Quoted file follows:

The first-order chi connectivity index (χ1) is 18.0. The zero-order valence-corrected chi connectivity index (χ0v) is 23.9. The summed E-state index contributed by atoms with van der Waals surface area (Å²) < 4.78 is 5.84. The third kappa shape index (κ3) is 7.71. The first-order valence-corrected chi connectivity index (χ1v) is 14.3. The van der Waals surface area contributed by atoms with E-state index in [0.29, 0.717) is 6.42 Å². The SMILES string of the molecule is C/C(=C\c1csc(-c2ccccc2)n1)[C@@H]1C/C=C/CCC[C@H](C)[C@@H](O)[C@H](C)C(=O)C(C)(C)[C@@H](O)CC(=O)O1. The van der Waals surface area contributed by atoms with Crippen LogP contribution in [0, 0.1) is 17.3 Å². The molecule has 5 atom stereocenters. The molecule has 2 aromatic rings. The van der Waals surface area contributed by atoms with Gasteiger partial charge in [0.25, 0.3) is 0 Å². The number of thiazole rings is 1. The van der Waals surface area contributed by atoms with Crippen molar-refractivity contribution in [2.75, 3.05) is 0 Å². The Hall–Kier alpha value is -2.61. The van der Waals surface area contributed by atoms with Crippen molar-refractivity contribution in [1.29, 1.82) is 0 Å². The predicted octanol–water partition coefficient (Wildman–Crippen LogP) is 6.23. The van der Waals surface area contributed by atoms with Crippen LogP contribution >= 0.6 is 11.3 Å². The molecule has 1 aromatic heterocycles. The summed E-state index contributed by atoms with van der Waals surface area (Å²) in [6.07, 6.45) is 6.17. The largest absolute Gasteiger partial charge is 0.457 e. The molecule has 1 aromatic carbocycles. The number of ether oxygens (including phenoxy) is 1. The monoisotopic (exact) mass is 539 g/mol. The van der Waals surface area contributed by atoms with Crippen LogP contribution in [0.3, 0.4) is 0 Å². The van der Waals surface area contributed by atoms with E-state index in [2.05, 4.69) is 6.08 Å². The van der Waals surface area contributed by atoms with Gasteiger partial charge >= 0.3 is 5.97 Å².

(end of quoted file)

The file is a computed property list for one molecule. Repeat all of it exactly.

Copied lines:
The first-order chi connectivity index (χ1) is 18.0. The zero-order valence-corrected chi connectivity index (χ0v) is 23.9. The summed E-state index contributed by atoms with van der Waals surface area (Å²) < 4.78 is 5.84. The third kappa shape index (κ3) is 7.71. The first-order valence-corrected chi connectivity index (χ1v) is 14.3. The van der Waals surface area contributed by atoms with E-state index in [0.29, 0.717) is 6.42 Å². The SMILES string of the molecule is C/C(=C\c1csc(-c2ccccc2)n1)[C@@H]1C/C=C/CCC[C@H](C)[C@@H](O)[C@H](C)C(=O)C(C)(C)[C@@H](O)CC(=O)O1. The van der Waals surface area contributed by atoms with Crippen LogP contribution in [0, 0.1) is 17.3 Å². The molecule has 5 atom stereocenters. The molecule has 2 aromatic rings. The van der Waals surface area contributed by atoms with Gasteiger partial charge in [0.25, 0.3) is 0 Å². The number of thiazole rings is 1. The van der Waals surface area contributed by atoms with Crippen molar-refractivity contribution in [2.75, 3.05) is 0 Å². The Hall–Kier alpha value is -2.61. The van der Waals surface area contributed by atoms with Crippen molar-refractivity contribution in [1.29, 1.82) is 0 Å². The predicted octanol–water partition coefficient (Wildman–Crippen LogP) is 6.23. The van der Waals surface area contributed by atoms with Crippen LogP contribution >= 0.6 is 11.3 Å². The molecule has 1 aromatic heterocycles. The summed E-state index contributed by atoms with van der Waals surface area (Å²) in [6.07, 6.45) is 6.17. The largest absolute Gasteiger partial charge is 0.457 e. The molecule has 1 aromatic carbocycles. The number of ether oxygens (including phenoxy) is 1. The monoisotopic (exact) mass is 539 g/mol. The van der Waals surface area contributed by atoms with Crippen LogP contribution in [0.3, 0.4) is 0 Å². The van der Waals surface area contributed by atoms with E-state index in [2.05, 4.69) is 6.08 Å². The van der Waals surface area contributed by atoms with Gasteiger partial charge >= 0.3 is 5.97 Å².